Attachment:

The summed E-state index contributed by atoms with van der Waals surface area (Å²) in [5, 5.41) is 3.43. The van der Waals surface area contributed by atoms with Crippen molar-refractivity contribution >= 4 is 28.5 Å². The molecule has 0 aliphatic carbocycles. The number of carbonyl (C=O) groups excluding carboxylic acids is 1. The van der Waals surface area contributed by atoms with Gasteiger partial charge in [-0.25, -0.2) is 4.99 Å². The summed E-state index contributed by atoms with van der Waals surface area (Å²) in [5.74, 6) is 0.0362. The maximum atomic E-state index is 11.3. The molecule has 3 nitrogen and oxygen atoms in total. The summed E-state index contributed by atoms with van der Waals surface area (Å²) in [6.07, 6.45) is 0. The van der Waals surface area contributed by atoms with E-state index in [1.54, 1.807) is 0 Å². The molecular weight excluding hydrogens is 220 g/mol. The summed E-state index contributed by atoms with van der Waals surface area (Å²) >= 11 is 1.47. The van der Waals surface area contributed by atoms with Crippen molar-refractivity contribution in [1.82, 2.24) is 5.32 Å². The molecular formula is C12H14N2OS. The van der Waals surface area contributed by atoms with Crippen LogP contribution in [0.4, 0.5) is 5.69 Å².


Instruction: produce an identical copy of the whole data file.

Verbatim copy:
The summed E-state index contributed by atoms with van der Waals surface area (Å²) in [5, 5.41) is 3.43. The van der Waals surface area contributed by atoms with Crippen molar-refractivity contribution >= 4 is 28.5 Å². The molecule has 0 aliphatic carbocycles. The number of carbonyl (C=O) groups excluding carboxylic acids is 1. The van der Waals surface area contributed by atoms with Gasteiger partial charge in [-0.25, -0.2) is 4.99 Å². The summed E-state index contributed by atoms with van der Waals surface area (Å²) in [5.74, 6) is 0.0362. The maximum atomic E-state index is 11.3. The molecule has 3 nitrogen and oxygen atoms in total. The summed E-state index contributed by atoms with van der Waals surface area (Å²) in [6.07, 6.45) is 0. The van der Waals surface area contributed by atoms with E-state index in [1.54, 1.807) is 0 Å². The molecular weight excluding hydrogens is 220 g/mol. The summed E-state index contributed by atoms with van der Waals surface area (Å²) >= 11 is 1.47. The van der Waals surface area contributed by atoms with Crippen molar-refractivity contribution in [1.82, 2.24) is 5.32 Å². The molecular formula is C12H14N2OS. The van der Waals surface area contributed by atoms with Crippen LogP contribution in [0.4, 0.5) is 5.69 Å².